Tenor Guitar: Top 5 Reasons Why Every Guitarist Needs One

Top 5 Reasons to play tenor guitar

Have you ever though about getting yourself a tenor guitar? Perhaps not! But lots of guitarists are discovering the joys of playing this 4-string model – and you could be next! Find out why…

What is a tenor guitar? A brief introduction…

A tenor guitar is a 4-string guitar, generally with a suitably narrower neck than the usual acoustic or electric guitars we’re all used to, which have 6-strings of course.

Even though tenors have been around since the 1920’s, they’ve been pretty much a niche instrument limited mostly to jazz as an alternative to the traditional 4-string banjo, and only relatively recently have they started being used by a new wave of folk musicians, such as Seth Lakeman.

Seth Lakeman and his tenor guitar

Seth Lakeman and his tenor guitar. He recently also started to use a Warren Ellis Tenor 2P.

But in the last few years, it’s true to say that tenor guitars have been enjoying a revival, and thanks to a wider range of musicians from different styles playing the instrument, such as Warren Ellis from Nick Cave & The Bad Seeds, and now even indie rockers are discovering the joys of the tenor guitars – in no small amount thanks to the Eastwood Warren Ellis range of electric tenor guitars.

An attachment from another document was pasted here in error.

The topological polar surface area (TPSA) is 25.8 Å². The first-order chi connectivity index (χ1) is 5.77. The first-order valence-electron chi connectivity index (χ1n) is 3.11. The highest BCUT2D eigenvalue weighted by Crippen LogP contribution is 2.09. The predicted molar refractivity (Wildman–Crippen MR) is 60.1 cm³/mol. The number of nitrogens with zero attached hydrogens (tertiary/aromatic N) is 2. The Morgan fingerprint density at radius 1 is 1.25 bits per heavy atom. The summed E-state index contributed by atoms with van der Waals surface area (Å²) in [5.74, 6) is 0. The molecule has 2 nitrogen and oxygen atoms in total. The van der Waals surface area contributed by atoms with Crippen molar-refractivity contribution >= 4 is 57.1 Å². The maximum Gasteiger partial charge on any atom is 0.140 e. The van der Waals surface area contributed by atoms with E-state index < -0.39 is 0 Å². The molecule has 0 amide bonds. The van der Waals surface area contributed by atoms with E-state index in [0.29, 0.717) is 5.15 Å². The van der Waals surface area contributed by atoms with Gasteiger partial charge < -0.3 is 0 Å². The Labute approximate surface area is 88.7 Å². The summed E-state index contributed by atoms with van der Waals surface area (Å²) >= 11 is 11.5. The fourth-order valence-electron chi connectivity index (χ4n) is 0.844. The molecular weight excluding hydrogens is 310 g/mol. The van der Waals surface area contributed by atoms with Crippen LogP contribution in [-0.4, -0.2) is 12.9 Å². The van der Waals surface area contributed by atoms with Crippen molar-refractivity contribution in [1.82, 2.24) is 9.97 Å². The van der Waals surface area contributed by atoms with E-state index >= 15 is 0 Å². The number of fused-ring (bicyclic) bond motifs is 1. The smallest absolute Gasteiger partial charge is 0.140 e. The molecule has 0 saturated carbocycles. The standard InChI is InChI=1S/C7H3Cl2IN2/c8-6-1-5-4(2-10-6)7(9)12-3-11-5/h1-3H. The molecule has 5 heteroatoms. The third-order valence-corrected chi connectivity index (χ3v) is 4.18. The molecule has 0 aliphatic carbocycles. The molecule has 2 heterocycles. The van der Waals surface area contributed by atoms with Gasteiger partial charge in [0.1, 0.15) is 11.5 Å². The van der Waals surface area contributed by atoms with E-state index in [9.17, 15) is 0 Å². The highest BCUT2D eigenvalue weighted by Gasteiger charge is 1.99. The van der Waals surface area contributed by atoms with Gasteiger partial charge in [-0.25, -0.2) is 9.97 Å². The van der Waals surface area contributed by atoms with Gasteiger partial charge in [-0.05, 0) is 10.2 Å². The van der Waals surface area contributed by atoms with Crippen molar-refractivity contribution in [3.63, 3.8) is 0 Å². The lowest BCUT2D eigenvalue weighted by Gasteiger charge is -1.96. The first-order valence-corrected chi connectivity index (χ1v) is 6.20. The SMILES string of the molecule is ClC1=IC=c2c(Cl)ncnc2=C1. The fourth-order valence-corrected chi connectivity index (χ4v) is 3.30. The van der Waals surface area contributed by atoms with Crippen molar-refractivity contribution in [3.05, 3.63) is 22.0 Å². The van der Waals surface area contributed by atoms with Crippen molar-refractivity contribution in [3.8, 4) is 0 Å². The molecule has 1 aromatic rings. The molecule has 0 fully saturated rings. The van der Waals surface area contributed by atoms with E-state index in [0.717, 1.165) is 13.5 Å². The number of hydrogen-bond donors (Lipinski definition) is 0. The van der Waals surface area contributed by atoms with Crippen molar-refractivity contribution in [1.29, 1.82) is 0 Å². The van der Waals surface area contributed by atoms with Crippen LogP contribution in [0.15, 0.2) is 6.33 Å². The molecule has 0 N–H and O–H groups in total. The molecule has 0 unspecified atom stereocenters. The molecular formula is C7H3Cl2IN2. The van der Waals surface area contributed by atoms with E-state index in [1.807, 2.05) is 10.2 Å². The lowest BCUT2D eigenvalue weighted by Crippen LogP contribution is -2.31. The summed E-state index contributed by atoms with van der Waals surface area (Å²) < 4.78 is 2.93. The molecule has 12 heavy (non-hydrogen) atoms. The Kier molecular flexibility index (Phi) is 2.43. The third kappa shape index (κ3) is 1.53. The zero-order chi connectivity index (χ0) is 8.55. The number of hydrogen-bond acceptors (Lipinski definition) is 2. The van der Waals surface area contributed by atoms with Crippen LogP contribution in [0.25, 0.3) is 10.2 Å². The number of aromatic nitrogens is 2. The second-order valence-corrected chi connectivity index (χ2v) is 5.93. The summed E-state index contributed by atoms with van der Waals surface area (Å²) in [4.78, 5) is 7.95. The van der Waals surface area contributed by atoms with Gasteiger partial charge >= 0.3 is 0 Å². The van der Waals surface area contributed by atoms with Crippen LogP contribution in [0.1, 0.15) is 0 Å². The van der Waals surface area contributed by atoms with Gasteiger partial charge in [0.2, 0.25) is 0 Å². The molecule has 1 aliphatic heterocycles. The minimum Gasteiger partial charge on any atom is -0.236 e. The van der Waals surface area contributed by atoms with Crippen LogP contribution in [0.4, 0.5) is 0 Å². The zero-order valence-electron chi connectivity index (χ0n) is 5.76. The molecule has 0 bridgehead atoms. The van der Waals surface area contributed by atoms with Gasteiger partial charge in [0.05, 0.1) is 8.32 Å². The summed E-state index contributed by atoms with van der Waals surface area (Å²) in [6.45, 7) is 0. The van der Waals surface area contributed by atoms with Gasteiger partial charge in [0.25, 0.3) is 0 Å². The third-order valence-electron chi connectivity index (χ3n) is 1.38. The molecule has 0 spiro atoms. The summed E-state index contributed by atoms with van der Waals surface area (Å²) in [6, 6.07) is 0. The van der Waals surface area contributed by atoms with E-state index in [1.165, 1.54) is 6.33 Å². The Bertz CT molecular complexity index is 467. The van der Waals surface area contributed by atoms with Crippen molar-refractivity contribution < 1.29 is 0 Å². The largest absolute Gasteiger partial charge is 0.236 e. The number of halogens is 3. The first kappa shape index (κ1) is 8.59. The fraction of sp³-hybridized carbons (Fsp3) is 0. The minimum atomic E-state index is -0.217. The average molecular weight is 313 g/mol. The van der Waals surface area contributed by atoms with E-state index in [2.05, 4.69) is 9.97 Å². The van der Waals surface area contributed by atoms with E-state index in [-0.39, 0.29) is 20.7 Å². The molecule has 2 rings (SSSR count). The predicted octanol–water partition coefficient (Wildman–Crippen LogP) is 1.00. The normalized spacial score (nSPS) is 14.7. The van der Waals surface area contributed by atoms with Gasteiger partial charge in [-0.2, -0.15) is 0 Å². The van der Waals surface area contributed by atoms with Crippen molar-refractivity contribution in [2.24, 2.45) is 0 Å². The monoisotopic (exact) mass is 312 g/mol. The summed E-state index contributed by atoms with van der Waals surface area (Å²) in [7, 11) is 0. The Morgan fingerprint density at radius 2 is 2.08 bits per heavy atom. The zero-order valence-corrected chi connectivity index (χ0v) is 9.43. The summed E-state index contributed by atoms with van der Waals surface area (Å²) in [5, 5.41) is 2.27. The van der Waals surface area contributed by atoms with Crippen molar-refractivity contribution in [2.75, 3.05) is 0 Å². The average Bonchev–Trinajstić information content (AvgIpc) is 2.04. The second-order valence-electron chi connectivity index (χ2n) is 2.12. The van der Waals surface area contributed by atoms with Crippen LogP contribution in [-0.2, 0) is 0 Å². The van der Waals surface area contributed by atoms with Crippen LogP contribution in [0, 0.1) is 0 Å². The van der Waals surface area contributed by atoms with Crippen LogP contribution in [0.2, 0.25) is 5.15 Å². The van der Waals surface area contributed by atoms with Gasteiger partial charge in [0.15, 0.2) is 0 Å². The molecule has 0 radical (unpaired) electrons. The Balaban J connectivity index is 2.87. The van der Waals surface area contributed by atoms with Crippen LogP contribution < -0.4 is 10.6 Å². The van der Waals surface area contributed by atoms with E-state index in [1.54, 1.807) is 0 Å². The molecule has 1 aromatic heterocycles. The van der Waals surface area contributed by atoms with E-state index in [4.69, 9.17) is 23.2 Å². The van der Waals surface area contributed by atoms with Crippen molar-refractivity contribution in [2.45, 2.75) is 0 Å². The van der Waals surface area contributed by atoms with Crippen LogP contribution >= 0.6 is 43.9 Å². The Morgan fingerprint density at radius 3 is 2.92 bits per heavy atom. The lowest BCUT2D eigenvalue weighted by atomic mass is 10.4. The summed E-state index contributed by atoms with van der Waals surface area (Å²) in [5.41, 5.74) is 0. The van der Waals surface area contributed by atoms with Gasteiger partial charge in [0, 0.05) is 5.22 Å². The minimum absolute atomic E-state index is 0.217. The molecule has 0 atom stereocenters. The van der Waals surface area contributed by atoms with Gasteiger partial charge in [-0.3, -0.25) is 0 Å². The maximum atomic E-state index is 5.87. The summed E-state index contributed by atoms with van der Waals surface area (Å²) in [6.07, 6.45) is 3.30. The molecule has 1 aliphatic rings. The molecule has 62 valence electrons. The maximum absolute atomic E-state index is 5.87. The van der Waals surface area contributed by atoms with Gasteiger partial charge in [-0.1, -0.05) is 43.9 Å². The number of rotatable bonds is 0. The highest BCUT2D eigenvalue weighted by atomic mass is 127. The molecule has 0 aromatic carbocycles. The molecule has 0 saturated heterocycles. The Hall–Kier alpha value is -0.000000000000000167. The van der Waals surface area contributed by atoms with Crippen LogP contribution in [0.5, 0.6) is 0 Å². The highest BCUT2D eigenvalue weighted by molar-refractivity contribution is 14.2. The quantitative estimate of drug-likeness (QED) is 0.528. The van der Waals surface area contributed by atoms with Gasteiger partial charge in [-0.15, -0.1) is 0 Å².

However, besides being until recently not that widely available, there’s still a sense that most guitarists simply  don’t know what tenor guitars are for – so why bother playing one! Well, if you were wondering if you should get a tenor guitar, then read on! And if buying one never crossed your mind before, then you definitely need to read this!

1) Tenor guitar vs. Ukulele?

Hey, we don’t want to diss the ukes! Ukes are great fun to play – but because they are almost toy-like, their use can be very limited. Not that there’s anything wrong with that – on the contrary, people love ukuleles because they sound and look the way they do, after all!

But even though they are very different instruments, there are similarities, too, and it’s no wonder many uke players also end up turning to tenor guitars when they fancy… something else.

Both have 4-strings, and you can play a tenor guitar using a standard ukulele tuning, too! So if you want to make the transition from ukulele to something that can sound bigger and which can more easily fit into a plugged-in band context, but without having to learn new chords, then a tenor guitar is the perfect instrument.

Tenor guitars, however, are much more versatile, and can be tuned in many different ways and still sound good. Also, if you choose an electric tenor guitar you can totally rock out through amps and effects in a band, just like a normal guitar… you can do a lot more with it, basically.

2) Tenor guitars are great for beginners

Like the ukelele, tenor guitars can be suitable for those learning to play a stringed instrument, because they can be easier to play than a 6-string acoustic! After all, like the humble ukulele, tenors also only have 4 strings, as we’ve just mentioned!